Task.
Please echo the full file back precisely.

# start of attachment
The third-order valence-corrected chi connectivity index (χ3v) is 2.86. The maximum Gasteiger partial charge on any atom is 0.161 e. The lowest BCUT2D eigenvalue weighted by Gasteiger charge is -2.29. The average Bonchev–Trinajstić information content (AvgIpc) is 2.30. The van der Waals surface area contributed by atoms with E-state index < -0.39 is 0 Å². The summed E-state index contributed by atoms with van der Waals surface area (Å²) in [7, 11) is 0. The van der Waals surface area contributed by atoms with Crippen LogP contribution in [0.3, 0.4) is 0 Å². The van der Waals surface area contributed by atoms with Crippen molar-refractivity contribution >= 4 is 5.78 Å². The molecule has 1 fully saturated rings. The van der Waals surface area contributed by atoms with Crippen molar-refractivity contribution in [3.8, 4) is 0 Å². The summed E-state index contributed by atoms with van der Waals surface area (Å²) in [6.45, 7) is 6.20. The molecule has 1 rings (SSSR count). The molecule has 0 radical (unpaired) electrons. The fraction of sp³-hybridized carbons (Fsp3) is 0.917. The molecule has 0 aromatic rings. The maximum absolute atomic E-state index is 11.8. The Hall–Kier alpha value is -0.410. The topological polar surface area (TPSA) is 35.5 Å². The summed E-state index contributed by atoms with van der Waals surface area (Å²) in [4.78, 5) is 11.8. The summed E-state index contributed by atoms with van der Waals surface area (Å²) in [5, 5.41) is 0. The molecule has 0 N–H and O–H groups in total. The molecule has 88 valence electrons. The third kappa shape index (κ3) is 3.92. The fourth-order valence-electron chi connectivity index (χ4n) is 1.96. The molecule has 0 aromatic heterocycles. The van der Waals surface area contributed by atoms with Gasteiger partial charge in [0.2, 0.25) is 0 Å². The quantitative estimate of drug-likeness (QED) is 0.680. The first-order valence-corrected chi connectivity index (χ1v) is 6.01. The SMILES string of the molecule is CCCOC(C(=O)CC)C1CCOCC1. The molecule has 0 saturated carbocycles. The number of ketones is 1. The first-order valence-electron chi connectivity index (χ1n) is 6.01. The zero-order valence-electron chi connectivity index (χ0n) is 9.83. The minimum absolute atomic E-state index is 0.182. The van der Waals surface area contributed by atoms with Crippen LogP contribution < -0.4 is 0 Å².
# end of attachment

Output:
The third-order valence-corrected chi connectivity index (χ3v) is 2.86. The maximum Gasteiger partial charge on any atom is 0.161 e. The lowest BCUT2D eigenvalue weighted by Gasteiger charge is -2.29. The average Bonchev–Trinajstić information content (AvgIpc) is 2.30. The van der Waals surface area contributed by atoms with E-state index < -0.39 is 0 Å². The summed E-state index contributed by atoms with van der Waals surface area (Å²) in [7, 11) is 0. The van der Waals surface area contributed by atoms with Crippen LogP contribution in [0.3, 0.4) is 0 Å². The van der Waals surface area contributed by atoms with Crippen molar-refractivity contribution >= 4 is 5.78 Å². The molecule has 1 fully saturated rings. The van der Waals surface area contributed by atoms with Crippen molar-refractivity contribution in [3.8, 4) is 0 Å². The summed E-state index contributed by atoms with van der Waals surface area (Å²) in [6.45, 7) is 6.20. The molecule has 1 rings (SSSR count). The molecule has 0 radical (unpaired) electrons. The fraction of sp³-hybridized carbons (Fsp3) is 0.917. The molecule has 0 aromatic rings. The maximum absolute atomic E-state index is 11.8. The Hall–Kier alpha value is -0.410. The topological polar surface area (TPSA) is 35.5 Å². The summed E-state index contributed by atoms with van der Waals surface area (Å²) in [4.78, 5) is 11.8. The summed E-state index contributed by atoms with van der Waals surface area (Å²) in [5, 5.41) is 0. The molecule has 0 N–H and O–H groups in total. The molecule has 88 valence electrons. The third kappa shape index (κ3) is 3.92. The fourth-order valence-electron chi connectivity index (χ4n) is 1.96. The molecule has 0 aromatic heterocycles. The van der Waals surface area contributed by atoms with Gasteiger partial charge in [0.2, 0.25) is 0 Å². The quantitative estimate of drug-likeness (QED) is 0.680. The first-order valence-corrected chi connectivity index (χ1v) is 6.01. The SMILES string of the molecule is CCCOC(C(=O)CC)C1CCOCC1. The molecule has 0 saturated carbocycles. The number of ketones is 1. The first-order valence-electron chi connectivity index (χ1n) is 6.01. The zero-order valence-electron chi connectivity index (χ0n) is 9.83. The minimum absolute atomic E-state index is 0.182. The van der Waals surface area contributed by atoms with Crippen LogP contribution < -0.4 is 0 Å².